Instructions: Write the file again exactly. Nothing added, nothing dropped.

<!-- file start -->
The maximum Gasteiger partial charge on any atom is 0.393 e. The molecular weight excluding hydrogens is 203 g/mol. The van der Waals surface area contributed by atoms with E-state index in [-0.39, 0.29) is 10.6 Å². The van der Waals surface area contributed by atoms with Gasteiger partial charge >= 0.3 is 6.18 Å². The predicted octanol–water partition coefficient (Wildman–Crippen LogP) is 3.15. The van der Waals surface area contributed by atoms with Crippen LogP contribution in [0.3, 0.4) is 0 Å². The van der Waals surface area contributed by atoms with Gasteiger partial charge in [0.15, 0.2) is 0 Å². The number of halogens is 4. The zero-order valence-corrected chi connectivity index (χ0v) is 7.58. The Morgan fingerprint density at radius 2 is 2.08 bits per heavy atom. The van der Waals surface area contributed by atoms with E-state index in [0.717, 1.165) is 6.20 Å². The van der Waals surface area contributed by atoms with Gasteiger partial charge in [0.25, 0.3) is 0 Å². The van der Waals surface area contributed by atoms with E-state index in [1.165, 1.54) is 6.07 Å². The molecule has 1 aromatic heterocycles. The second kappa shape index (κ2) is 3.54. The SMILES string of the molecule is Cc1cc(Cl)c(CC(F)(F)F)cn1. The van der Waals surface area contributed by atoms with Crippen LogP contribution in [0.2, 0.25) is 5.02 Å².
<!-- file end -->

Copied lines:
The maximum Gasteiger partial charge on any atom is 0.393 e. The molecular weight excluding hydrogens is 203 g/mol. The van der Waals surface area contributed by atoms with E-state index in [-0.39, 0.29) is 10.6 Å². The van der Waals surface area contributed by atoms with Gasteiger partial charge >= 0.3 is 6.18 Å². The predicted octanol–water partition coefficient (Wildman–Crippen LogP) is 3.15. The van der Waals surface area contributed by atoms with Crippen LogP contribution in [0.3, 0.4) is 0 Å². The van der Waals surface area contributed by atoms with Gasteiger partial charge in [0.15, 0.2) is 0 Å². The number of halogens is 4. The zero-order valence-corrected chi connectivity index (χ0v) is 7.58. The Morgan fingerprint density at radius 2 is 2.08 bits per heavy atom. The van der Waals surface area contributed by atoms with E-state index in [0.717, 1.165) is 6.20 Å². The van der Waals surface area contributed by atoms with Gasteiger partial charge in [0.25, 0.3) is 0 Å². The van der Waals surface area contributed by atoms with E-state index in [1.165, 1.54) is 6.07 Å². The molecule has 1 aromatic heterocycles. The second kappa shape index (κ2) is 3.54. The SMILES string of the molecule is Cc1cc(Cl)c(CC(F)(F)F)cn1. The van der Waals surface area contributed by atoms with Crippen LogP contribution in [0.2, 0.25) is 5.02 Å².